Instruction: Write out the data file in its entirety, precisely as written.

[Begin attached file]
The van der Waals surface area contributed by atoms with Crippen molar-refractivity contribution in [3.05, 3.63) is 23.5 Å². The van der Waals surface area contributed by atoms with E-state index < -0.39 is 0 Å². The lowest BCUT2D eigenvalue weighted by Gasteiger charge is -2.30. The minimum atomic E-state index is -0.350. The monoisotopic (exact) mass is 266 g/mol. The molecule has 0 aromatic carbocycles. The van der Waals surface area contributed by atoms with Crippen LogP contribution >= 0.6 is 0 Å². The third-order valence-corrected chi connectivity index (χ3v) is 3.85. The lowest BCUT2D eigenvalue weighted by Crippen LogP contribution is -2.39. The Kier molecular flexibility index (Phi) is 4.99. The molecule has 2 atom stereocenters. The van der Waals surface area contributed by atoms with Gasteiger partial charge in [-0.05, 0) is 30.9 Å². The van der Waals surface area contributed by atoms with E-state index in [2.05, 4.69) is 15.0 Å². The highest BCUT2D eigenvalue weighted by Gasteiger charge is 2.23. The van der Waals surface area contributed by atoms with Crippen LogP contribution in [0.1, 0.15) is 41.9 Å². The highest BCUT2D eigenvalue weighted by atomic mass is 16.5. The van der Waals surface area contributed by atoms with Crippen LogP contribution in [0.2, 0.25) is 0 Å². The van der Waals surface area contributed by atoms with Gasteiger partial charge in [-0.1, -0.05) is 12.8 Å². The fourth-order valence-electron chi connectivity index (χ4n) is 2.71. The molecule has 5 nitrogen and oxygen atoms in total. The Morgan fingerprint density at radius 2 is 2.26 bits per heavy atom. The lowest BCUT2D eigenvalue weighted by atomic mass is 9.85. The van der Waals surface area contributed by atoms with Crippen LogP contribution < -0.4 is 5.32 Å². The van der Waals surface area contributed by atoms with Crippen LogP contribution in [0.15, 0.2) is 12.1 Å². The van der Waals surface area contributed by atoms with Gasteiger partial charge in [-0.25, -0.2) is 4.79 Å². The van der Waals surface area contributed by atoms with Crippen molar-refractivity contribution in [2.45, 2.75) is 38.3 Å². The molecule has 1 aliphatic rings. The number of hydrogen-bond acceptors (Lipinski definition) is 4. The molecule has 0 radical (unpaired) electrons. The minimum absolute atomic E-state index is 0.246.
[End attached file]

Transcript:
The van der Waals surface area contributed by atoms with Crippen molar-refractivity contribution in [3.05, 3.63) is 23.5 Å². The van der Waals surface area contributed by atoms with E-state index < -0.39 is 0 Å². The lowest BCUT2D eigenvalue weighted by Gasteiger charge is -2.30. The minimum atomic E-state index is -0.350. The monoisotopic (exact) mass is 266 g/mol. The molecule has 0 aromatic carbocycles. The van der Waals surface area contributed by atoms with Crippen LogP contribution >= 0.6 is 0 Å². The third-order valence-corrected chi connectivity index (χ3v) is 3.85. The lowest BCUT2D eigenvalue weighted by Crippen LogP contribution is -2.39. The Kier molecular flexibility index (Phi) is 4.99. The molecule has 2 atom stereocenters. The van der Waals surface area contributed by atoms with Gasteiger partial charge in [-0.05, 0) is 30.9 Å². The van der Waals surface area contributed by atoms with E-state index in [2.05, 4.69) is 15.0 Å². The highest BCUT2D eigenvalue weighted by Gasteiger charge is 2.23. The van der Waals surface area contributed by atoms with Crippen LogP contribution in [0.1, 0.15) is 41.9 Å². The highest BCUT2D eigenvalue weighted by atomic mass is 16.5. The van der Waals surface area contributed by atoms with Crippen LogP contribution in [0.2, 0.25) is 0 Å². The van der Waals surface area contributed by atoms with Gasteiger partial charge in [-0.1, -0.05) is 12.8 Å². The fourth-order valence-electron chi connectivity index (χ4n) is 2.71. The molecule has 5 nitrogen and oxygen atoms in total. The Morgan fingerprint density at radius 2 is 2.26 bits per heavy atom. The lowest BCUT2D eigenvalue weighted by atomic mass is 9.85. The van der Waals surface area contributed by atoms with Crippen LogP contribution < -0.4 is 5.32 Å². The van der Waals surface area contributed by atoms with Crippen LogP contribution in [0.15, 0.2) is 12.1 Å². The van der Waals surface area contributed by atoms with Gasteiger partial charge in [-0.25, -0.2) is 4.79 Å². The van der Waals surface area contributed by atoms with Crippen molar-refractivity contribution in [2.45, 2.75) is 38.3 Å². The molecule has 1 aliphatic rings. The number of hydrogen-bond acceptors (Lipinski definition) is 4. The molecule has 0 radical (unpaired) electrons. The minimum absolute atomic E-state index is 0.246.